Locally made stamp impressions on jar handles and vessel walls are important tools for investigating the commercial and administrative activities in Judah and Benjamin during the Neo-Babylonian and Persian periods. Although several publications discuss the date, typology, and distribution of individual stamp impressions from these periods, few studies feature detailed comparative analyses of contemporaneous stamp types. By comparing the distribution and date of the lion and m(w)ṣh stamp impressions in light of recent archaeological and archaeometric findings, this project responds to the need for such a study and provides new insight into the relationship between Judah and Benjamin under Neo-Babylonian and Persian rule. Specific topics to be addressed are whether the lion and m(w)ṣh stamp impressions are associated with a particular region, and if so, whether the ideology of each region is reflected in the subject matter of the stamps. The rivalry between Judah and Benjamin as depicted in the Bible will be assessed in light of distribution, date, and symbolic meaning of each stamp impression type. The results will inform future discussions on the roles of Judah and Benjamin under Neo-Babylonian and Persian rule and, more specifically, inspire further investigations into the changing geopolitical status of the urban centers at Tell en-Naṣbeh, Ramat Raḥel, and Jerusalem during the reign of these empires.

Aaron Demsky (Bar-Ilan University), “The Pithos Fragment from the Ophel in Jerusalem”

Hebrew inscriptions are an important noncanonical source for the study of Biblical Hebrew that shed light on paleography, vocabulary, syntax and onomastics in ancient Israel. In this paper, I will demonstrate the methodology of deciphering ancient documents, as illustrated in the pithos jar fragment found in the City of David, Jerusalem. The publishers of this text identified it as an enigmatic pre-monarchic, i.e., Jebusite, inscription, incised on the shoulder of a storage jar. In supplementary scholarly studies, this identification has been challenged with respect to the date, the direction of the script, the language, and the message of this inscription. The object of this paper is to clarify the archaic script incised on this jar collar and to determine the meaning of this inscription. Specifically, the inscription reflects administrative convention, in the time of the Judean Monarchy (Iron II), providing the name of the owner as well as the commodity contained in the vessel.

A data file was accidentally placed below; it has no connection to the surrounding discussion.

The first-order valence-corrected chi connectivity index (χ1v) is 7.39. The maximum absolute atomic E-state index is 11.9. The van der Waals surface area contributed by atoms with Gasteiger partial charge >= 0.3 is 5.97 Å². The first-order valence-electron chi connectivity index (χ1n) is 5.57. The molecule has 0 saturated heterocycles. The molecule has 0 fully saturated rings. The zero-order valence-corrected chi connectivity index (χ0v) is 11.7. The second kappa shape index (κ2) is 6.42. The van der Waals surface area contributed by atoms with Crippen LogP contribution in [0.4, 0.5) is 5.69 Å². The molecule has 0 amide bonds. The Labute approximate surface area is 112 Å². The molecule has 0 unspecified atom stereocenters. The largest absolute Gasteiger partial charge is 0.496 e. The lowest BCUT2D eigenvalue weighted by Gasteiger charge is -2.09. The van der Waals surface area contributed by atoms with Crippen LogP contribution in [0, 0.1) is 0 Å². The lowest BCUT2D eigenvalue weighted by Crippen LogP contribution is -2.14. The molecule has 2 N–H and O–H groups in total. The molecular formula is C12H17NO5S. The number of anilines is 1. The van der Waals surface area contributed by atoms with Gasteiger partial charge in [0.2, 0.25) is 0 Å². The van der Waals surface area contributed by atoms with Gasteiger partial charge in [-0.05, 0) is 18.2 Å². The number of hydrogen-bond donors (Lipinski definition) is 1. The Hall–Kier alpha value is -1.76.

William Schniedewind (University of California, Los Angeles), “Linguistic Dating and the Break in the Hebrew Scribal Tradition”

A survey of the Linguistic Dating of Biblical Text with particular attention to methodology of linguistic dating and its challenges. The method of linguistic dating was advanced especially in the work of Avi Hurvitz, but it has been recently challenged by a variety of scholars. These challenges make it clear that the methods need to be refined (e.g., attention to linguistics of writing systems, dialect, register, style, textual criticism, and history), but they do not undermine the basic recognition of a break in the Hebrew scribal tradition that resulted in a distinction between Standard Biblical Hebrew and Late Biblical Hebrew.

Lester Grabbe (University of Hull), “Historiography and the Last Days of Judah”

This paper will explore the question of historiography and ancient Israelite and Judahite writings. It will use the final decades of the Kingdom of Judah as an example to illustrate what we know of actual history and the perspective given by the biblical writings. It is a useful example because in some cases we can reconstruct the history of Judah in the late seventh and early sixth century BCE almost year by year from external sources, which allows us to compare the history of the historian with the historiography of the biblical writers.

Chang-Ho Ji (La Sierra University), “All Roads Lead to ‘Ataruz: Excavations and Surveys of Khirbat ‘Ataruz and its Vicinity”